The one major positive thing that I can say for this book is that it’s well-written. It’s well-researched, well-planned out, and makes a very large effort to be well-balanced.
The only writing of Dan Savage’s that I’d read before this book was a bit of his Savage Love column, though I’d obviously heard his name around a lot. He’s famous in certain circles for a lot of things, namely writing no-nonsense responses to reader questions (primarily about sex or relationship issues), and more recently for creating an anti-Rick Santorum website.
I totally and absolutely loved this book.
As is the case in Flynn’s other books (Gone Girl and Sharp Objects), the premise of Dark Places is, well … dark. And the narrator, Libby, isn’t exactly sympathic. As a reader, I actually felt kind of guilty that I didn’t sympathize with Libby more.
When this book was released and was nominated in the Audies this year, I decided to listen to it. I then went out to read The Shining first so that I would know what I was getting into (since the book is always a bit different from the movie, I didn’t want to rely on my knowledge of the movie to go on to read Doctor Sleep).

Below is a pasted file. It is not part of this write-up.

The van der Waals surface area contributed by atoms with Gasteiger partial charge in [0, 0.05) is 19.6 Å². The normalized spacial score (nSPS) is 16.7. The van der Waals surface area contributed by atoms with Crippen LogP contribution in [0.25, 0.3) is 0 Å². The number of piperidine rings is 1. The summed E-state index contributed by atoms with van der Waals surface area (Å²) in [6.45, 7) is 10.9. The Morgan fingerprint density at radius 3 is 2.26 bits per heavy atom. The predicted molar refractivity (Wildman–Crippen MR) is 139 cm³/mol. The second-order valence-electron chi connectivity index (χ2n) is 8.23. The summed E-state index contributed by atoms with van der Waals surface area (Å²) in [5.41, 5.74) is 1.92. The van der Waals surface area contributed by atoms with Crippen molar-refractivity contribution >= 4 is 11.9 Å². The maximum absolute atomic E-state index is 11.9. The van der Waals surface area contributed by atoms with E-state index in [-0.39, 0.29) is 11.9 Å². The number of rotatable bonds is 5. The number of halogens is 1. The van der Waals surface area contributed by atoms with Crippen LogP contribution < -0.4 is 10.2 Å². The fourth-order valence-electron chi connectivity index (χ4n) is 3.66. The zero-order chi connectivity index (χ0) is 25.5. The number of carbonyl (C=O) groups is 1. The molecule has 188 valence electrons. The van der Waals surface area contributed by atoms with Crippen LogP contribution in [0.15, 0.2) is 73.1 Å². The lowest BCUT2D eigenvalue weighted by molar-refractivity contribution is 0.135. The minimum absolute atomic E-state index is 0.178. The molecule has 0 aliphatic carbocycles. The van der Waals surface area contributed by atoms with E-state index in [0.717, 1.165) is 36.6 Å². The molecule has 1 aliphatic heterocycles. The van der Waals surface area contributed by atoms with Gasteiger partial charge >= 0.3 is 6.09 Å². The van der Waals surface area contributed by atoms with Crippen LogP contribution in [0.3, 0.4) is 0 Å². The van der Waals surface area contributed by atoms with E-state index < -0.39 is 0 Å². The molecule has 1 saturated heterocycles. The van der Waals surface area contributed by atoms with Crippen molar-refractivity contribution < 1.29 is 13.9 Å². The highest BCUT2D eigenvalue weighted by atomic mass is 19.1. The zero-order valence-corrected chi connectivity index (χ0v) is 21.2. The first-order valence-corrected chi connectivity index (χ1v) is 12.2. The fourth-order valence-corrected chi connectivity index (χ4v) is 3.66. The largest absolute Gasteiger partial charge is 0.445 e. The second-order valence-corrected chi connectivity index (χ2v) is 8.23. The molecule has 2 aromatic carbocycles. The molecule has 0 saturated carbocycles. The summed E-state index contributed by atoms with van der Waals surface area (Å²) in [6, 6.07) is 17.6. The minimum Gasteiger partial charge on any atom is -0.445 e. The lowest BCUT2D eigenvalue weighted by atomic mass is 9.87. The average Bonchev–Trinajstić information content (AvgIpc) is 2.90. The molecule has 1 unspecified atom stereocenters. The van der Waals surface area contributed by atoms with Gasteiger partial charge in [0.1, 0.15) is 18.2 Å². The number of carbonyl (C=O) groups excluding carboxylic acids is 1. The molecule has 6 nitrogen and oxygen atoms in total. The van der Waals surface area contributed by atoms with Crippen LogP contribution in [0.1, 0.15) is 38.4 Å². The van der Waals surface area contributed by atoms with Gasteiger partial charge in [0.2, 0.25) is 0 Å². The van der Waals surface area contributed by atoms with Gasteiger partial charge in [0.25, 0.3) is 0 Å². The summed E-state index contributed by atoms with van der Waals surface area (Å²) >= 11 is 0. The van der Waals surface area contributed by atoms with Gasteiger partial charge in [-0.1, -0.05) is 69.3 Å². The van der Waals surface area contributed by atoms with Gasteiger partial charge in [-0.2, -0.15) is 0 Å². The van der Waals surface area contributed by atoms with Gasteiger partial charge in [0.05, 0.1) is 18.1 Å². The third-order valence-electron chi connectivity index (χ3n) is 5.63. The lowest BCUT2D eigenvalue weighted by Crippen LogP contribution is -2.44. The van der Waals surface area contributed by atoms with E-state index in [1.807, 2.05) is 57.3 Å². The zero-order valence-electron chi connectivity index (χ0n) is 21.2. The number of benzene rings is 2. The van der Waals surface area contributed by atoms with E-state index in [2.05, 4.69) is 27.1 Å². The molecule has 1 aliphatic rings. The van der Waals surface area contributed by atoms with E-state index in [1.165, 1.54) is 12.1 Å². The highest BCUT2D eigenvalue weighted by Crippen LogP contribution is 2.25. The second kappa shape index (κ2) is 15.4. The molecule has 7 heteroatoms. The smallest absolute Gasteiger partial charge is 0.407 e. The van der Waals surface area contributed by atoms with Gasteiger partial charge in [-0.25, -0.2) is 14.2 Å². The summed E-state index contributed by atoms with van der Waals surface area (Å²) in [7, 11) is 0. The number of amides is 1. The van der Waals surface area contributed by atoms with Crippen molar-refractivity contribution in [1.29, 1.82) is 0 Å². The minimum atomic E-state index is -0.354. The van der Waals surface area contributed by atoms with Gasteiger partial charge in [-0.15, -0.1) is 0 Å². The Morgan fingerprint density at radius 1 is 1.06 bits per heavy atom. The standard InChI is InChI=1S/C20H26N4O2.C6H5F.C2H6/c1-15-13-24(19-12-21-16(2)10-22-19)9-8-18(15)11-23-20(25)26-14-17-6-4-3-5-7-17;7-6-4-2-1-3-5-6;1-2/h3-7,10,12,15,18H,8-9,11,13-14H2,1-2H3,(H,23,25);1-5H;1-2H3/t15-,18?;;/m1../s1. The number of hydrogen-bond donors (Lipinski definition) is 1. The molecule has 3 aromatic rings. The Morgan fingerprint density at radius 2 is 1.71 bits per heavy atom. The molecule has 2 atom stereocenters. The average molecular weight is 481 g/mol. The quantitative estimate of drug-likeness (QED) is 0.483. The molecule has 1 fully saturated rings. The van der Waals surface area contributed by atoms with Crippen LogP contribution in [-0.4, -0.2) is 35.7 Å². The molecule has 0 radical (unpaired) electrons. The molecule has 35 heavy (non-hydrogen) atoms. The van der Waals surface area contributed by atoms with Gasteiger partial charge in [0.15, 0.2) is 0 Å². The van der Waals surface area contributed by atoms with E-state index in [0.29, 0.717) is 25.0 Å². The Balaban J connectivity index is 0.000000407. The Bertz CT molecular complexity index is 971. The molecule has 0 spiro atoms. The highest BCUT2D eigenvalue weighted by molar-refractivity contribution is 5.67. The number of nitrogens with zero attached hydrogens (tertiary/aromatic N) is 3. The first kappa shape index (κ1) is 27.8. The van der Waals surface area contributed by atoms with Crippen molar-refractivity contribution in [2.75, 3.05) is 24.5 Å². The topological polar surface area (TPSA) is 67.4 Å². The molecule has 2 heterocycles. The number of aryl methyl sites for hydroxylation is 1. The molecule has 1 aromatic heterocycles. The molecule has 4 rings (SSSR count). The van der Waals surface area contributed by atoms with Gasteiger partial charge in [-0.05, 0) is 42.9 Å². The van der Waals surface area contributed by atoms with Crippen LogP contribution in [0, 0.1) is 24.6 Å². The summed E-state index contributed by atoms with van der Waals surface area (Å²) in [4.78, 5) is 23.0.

Even though the stories in this collection mostly aren’t about science-related topics, they’re still completely hilarious. This time, Roach takes all kinds of things from her daily life and makes them into little anecdotes, and they’re great. I was in stitches almost the whole time I was listening to her.